Mum Alexandra Pilgrim wonders at the wisdom of Hong Kong’s competitive – and complex – preschool system.
In the lead up to our big move from Australia to Hong Kong earlier this year, I searched high and low for a mummy blogger of young children living in the territory for more thoughts on the kindergarten and preschool experiences here. I could not find such a blog so, six months in, here are my thoughts.
Let me start with this disclaimer; yes, we do have an excellent live-in helper. I work from home with my two girls who since the move have been home with me all day, every day. I try not to complain because I know how lucky I am to have a job that allows me to work from home and spend so much time with the children, and how lucky we are to have help. But still, for someone who is new to Hong Kong, or a new parent, the differences in childcare and education systems are overwhelming.
There are accompanied playgroups which run for an hour or so. There is also pre-nursery for children for two to three hours, three to five days a week. And from three-and-a-half kindergarten starts for around three hours a day, five days a week.
But I just wish Hong Kong had something called long day care.
Back ‘home’ in Australia, the majority of working parents rely on childcare centres. They are open for a full, 12-hour day. Most centres provide morning tea, a hot cooked lunch, afternoon tea and a late snack. Or, if you don’t work, or work part-time, there are community kindergartens that operate shorter days and are cheaper.
And in Australia, kindergarten is not a competitive sport. Of course parents want their children to attend a school with a good reputation. But criteria would still be a warm vibe, clean facilities and fun activities rather than academic achievements.
Not one single part of me is ok with paying $7,000 for my daughter to go to kindergarten.
Now I know I sound jaded and the truth is I am a little. But there is not one single part of me that is ok with paying HK$7,000 (almost AUS$1,200) a month for my daughter to go a largely unheard of ‘middle of the road’ international kindergarten. But it’s that or a local kindy which for myriad reasons is not an option for us. I won’t even go into debentures or capital levies, as that might send me right over the edge. And many of these facilities don’t even have an outdoor play area.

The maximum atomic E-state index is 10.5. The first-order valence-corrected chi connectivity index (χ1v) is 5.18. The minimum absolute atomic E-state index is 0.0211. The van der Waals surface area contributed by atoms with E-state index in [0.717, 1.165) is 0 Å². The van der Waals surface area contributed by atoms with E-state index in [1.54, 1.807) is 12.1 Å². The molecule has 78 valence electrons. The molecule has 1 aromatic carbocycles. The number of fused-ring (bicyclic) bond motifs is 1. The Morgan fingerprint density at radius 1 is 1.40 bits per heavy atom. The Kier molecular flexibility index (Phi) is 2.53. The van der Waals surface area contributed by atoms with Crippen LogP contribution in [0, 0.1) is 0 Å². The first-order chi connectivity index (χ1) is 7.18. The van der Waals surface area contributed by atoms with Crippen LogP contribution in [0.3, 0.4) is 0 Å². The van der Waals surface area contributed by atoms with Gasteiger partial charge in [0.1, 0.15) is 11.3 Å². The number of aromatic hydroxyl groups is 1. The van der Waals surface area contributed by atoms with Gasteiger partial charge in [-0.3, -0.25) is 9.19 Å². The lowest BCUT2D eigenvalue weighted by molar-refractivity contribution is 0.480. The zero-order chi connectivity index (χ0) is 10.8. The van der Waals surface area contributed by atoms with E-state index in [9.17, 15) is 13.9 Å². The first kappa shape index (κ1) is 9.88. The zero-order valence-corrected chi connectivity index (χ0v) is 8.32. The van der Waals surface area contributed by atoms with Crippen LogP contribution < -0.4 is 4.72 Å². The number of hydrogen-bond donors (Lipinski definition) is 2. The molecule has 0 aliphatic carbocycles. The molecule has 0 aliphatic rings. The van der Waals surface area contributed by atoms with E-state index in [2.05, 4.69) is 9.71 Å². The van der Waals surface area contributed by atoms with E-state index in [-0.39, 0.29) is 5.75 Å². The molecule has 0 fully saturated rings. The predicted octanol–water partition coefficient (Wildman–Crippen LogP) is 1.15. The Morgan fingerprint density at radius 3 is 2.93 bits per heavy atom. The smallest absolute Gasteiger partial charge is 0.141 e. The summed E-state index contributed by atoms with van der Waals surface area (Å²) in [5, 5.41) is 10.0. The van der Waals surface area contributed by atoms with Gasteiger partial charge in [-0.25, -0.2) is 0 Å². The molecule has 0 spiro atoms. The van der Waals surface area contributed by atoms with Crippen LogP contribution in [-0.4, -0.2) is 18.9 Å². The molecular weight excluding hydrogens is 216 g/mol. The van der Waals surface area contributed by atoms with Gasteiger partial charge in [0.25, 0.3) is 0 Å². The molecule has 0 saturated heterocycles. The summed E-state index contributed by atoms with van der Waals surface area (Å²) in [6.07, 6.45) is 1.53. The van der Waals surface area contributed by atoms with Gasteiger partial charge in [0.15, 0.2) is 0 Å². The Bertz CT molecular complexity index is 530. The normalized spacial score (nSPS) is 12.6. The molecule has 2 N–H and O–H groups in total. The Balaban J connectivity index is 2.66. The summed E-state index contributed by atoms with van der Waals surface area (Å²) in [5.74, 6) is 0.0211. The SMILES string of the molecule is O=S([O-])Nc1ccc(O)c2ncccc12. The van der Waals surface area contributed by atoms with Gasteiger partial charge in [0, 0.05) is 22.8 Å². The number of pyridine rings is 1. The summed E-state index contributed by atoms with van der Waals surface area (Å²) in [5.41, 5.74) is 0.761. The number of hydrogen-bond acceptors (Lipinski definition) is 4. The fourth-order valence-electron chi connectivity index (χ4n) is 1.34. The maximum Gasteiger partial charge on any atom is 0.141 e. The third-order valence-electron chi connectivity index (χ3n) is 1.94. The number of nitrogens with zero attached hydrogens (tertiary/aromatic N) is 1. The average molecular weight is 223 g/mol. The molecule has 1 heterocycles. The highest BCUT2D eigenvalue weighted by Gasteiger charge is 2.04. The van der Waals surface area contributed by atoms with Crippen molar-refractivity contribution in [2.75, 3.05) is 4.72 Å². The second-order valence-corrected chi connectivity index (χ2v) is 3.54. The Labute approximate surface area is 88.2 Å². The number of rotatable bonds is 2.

But that’s enough bagging the Hong Kong system. Let’s just say the options were overwhelming when I first arrived here. After madly looking at different options, listening to different people, hyperventilating over fees and flip-flopping about what was important, I just stopped. I would never be this concerned in Australia, so I reasoned I shouldn’t be losing sleep over it here. I stopped applying and paying application fees for a bunch of schools I wasn’t even sure I liked.
My priorities were a warm and loving environment, a ‘learn through play’ approach. Somewhere with a proper outdoor play area with grass and dirt, reasonable fees, a convenient location. A kindy that was just a kindy and not on the campus of a through train school.
It took a few months but eventually I found ‘the one’. It’s not completely perfect, but it meets our criteria. And most importantly, we think our daughter will be happy there.
Undoubtedly there are better kindies than the one we have chosen. There are always ones with a better academic record, ones with a better Mandarin programme, ones with more modern buildings and facilities, maybe even ones with a better playground. But the point I’m trying to make is that while the education system in Hong Kong is complex, try not to let that cloud what you actually want for your children.
We are now three weeks into the term and it has been a mostly positive experience so far. We’ve had only two massive meltdowns at drop-off (which is pretty good for my daughter!) and missed two days due to typhoons. But Indi is coming home happy, and most days with new Mandarin words, which is pretty cute.
One thing she is struggling with is the injustice of having to go to school every single day. Little does she know this is just the beginning.
I run my own business and I am struggling to fit in everything between drop off and pick up and some days I am tempted just to keep her at home, but then I remember the fees. But we are both getting the hang of rushing out of the door every morning and although we are late more days than we’re on time, I think we’re getting there.
Keep up-to-date with Pilgrim’s adventures at theindico.net.